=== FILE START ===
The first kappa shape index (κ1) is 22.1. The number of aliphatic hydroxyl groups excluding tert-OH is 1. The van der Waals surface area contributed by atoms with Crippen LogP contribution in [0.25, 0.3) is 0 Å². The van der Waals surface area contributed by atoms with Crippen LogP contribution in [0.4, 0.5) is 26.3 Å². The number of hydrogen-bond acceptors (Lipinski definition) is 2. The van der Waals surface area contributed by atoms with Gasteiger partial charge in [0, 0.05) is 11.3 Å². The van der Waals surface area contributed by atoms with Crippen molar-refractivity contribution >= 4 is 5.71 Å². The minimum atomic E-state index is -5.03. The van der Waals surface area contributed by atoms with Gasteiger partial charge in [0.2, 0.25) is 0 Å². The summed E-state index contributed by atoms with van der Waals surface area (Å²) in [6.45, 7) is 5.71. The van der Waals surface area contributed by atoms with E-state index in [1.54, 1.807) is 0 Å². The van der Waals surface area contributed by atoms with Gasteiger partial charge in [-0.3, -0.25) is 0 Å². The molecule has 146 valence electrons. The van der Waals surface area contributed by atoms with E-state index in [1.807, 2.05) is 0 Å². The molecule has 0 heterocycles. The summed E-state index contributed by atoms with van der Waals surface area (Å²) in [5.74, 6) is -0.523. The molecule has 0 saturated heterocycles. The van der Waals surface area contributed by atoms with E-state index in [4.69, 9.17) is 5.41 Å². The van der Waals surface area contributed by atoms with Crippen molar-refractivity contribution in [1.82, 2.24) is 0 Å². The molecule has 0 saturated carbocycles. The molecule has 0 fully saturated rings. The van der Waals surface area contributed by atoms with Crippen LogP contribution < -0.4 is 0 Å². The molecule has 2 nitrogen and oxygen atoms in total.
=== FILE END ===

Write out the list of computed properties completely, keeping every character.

The first kappa shape index (κ1) is 22.1. The number of aliphatic hydroxyl groups excluding tert-OH is 1. The van der Waals surface area contributed by atoms with Crippen LogP contribution in [0.25, 0.3) is 0 Å². The van der Waals surface area contributed by atoms with Crippen LogP contribution in [0.4, 0.5) is 26.3 Å². The number of hydrogen-bond acceptors (Lipinski definition) is 2. The van der Waals surface area contributed by atoms with Gasteiger partial charge in [0, 0.05) is 11.3 Å². The van der Waals surface area contributed by atoms with Crippen molar-refractivity contribution >= 4 is 5.71 Å². The minimum atomic E-state index is -5.03. The van der Waals surface area contributed by atoms with Gasteiger partial charge in [0.2, 0.25) is 0 Å². The summed E-state index contributed by atoms with van der Waals surface area (Å²) in [6.45, 7) is 5.71. The van der Waals surface area contributed by atoms with E-state index in [1.54, 1.807) is 0 Å². The van der Waals surface area contributed by atoms with Gasteiger partial charge in [-0.3, -0.25) is 0 Å². The molecule has 146 valence electrons. The van der Waals surface area contributed by atoms with E-state index in [1.807, 2.05) is 0 Å². The molecule has 0 heterocycles. The summed E-state index contributed by atoms with van der Waals surface area (Å²) in [5.74, 6) is -0.523. The molecule has 0 saturated heterocycles. The van der Waals surface area contributed by atoms with E-state index in [4.69, 9.17) is 5.41 Å². The van der Waals surface area contributed by atoms with Crippen molar-refractivity contribution in [1.82, 2.24) is 0 Å². The molecule has 0 saturated carbocycles. The molecule has 0 fully saturated rings. The van der Waals surface area contributed by atoms with Crippen LogP contribution < -0.4 is 0 Å². The molecule has 2 nitrogen and oxygen atoms in total.